In recent weeks, L'Orient-Le Jour pinpointed a series of scandals: a set of buildings of great architectural and heritage value are about to be destroyed in the traditional Monnot Street neighborhood; a seemingly new stone quarry is threatening the natural landscape in Akoura, knowing that a few months ago, we had published a whole feature about stone quarries, and we illustrated it with impressive pictures taken by a drone, thanks to Live Love Beirut, in addition to so many other articles and videos that caused controversy, and in some cases, resulted at least in suspending the projects in question.
Lately, some Lebanese politicians accused the media of promoting a pessimistic climate, ignoring their heavy responsibility in creating it, and forgetting that one of the first missions of the press is precisely to unveil dysfunctions, damages done to the heritage or the environment, and other swindles to which Lebanon is unfortunately subject all too often.
That being said, the media have also another mission in these particularly anxiety-prone times: to bring to light those men and women who are far from being depressed, refuse to bow down, and face huge challenges with as much determination and creativity as they can. Out of its belief that it is crucial to highlight these actors of change, and show that giving up would be at best irresponsible, and at worst criminal, L'Orient-Le Jour has become a partner of Impact Journalism Day, ever since it was launched, six years ago.
Pioneered by Sparknews, a social enterprise promoting solution journalism, the Impact Journalism Day is an adventure that has mobilized dozens of media outlets across the globe, including L'Orient-Le Jour. The goal is to tell stories of innovators, entrepreneurs and ordinary people, who have managed to find a solution to a social, environmental or any other kind of problem. But beyond that, and more importantly, Impact Journalism Day is about inspiring others, because if these solutions are a local success, they can often be replicated, reproduced or adapted elsewhere.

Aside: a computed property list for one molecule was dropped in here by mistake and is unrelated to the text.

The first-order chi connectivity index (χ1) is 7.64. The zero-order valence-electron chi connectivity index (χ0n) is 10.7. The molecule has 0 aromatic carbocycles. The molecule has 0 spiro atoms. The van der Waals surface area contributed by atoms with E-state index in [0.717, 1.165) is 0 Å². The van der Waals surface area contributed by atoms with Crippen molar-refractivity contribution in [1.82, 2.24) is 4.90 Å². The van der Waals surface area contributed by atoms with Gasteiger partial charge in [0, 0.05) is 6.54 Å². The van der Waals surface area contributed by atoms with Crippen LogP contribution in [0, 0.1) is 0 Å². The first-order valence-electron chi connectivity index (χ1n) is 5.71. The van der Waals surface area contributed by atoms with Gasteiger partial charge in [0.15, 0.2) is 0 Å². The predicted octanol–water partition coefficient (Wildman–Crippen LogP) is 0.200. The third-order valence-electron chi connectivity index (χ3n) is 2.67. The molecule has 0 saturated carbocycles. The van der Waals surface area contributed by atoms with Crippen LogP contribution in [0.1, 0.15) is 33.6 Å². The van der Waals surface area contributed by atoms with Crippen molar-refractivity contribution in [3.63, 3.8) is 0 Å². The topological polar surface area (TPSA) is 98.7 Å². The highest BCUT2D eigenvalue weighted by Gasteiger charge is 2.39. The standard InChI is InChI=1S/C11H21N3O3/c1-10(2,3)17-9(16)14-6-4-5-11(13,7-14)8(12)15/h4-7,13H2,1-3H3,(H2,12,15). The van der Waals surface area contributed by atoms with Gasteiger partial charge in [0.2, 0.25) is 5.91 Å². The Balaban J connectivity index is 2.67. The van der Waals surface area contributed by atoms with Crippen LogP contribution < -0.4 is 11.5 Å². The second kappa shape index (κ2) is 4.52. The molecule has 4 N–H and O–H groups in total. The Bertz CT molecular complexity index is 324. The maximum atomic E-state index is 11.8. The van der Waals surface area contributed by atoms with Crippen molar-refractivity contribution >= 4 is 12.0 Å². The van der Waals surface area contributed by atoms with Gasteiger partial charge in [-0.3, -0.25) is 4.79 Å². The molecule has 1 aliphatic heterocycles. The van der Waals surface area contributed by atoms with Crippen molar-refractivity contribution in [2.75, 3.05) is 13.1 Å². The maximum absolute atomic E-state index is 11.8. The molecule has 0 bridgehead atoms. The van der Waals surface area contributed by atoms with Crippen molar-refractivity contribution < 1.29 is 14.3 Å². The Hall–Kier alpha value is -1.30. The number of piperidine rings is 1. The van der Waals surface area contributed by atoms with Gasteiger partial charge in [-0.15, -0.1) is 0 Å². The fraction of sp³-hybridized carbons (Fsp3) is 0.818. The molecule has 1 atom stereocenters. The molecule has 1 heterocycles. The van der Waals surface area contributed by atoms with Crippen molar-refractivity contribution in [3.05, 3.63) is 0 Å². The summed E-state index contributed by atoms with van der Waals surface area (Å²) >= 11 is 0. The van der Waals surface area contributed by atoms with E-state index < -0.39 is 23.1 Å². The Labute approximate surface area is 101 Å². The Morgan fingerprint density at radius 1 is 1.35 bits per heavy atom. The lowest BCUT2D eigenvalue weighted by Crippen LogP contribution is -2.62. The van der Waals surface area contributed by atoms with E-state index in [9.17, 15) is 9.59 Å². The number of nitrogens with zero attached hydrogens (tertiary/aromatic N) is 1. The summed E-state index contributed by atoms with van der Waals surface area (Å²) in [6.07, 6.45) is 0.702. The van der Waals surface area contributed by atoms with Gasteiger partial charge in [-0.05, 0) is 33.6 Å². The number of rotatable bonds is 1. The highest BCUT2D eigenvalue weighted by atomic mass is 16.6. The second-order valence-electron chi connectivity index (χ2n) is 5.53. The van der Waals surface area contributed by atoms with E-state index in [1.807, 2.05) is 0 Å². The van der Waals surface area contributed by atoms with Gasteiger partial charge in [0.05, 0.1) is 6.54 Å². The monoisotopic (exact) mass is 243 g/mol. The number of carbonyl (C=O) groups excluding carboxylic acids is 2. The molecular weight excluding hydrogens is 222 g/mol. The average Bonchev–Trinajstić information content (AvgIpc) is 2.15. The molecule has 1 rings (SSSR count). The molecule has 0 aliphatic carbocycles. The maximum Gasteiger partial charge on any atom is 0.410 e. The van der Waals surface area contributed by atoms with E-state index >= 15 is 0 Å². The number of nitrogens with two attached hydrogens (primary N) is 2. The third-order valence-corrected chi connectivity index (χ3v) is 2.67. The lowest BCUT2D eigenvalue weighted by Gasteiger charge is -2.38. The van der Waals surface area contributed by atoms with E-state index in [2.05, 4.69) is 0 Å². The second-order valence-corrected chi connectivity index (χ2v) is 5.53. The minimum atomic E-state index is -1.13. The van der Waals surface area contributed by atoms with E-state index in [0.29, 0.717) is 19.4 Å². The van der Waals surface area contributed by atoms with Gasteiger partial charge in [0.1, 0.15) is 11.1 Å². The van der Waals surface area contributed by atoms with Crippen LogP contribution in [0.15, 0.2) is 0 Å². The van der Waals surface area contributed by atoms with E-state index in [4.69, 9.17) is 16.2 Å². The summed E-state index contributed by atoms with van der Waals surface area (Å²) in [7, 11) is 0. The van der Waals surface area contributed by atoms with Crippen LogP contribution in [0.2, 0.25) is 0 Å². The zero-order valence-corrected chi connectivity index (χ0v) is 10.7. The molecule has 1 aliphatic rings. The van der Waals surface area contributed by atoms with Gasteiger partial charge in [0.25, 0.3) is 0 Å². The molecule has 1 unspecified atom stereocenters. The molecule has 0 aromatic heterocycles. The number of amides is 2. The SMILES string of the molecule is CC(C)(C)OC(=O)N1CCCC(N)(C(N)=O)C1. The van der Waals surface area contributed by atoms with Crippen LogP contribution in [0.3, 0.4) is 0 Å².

If you are already fed up of complaints and protests, and if the will to act is motivating you, dive into this special edition. In case you live in Beirut, you can discover the Live Love Recycle application, which will finally allow you to easily recycle your waste, while contributing to social work; and if you are shocked by the incessant trips of tankers that fill your tanks with water, in a country that does not know how to manage its water resources, you can ask yourself about how much water you use, every day, and every week, just by flushing the toilet, and know that every time you flush, between 6 and 15 liters of water go into the sewers. Is the result of this calculation making you dizzy? Discover a solution to this big mess, provided by a Brazilian company named Piipee. Also, get inspired by the wonderful story of José Alberto Gutierrez, the lord of the books from Bogota.
These stories, and so many others, are now featured in our new supplement entitled "These initiatives that change the world". Read them, share them, and, eventually take action! Why not?!
In recent weeks, L'Orient-Le Jour pinpointed a series of scandals: a set of buildings of great architectural and heritage value are about to be destroyed in the traditional Monnot Street...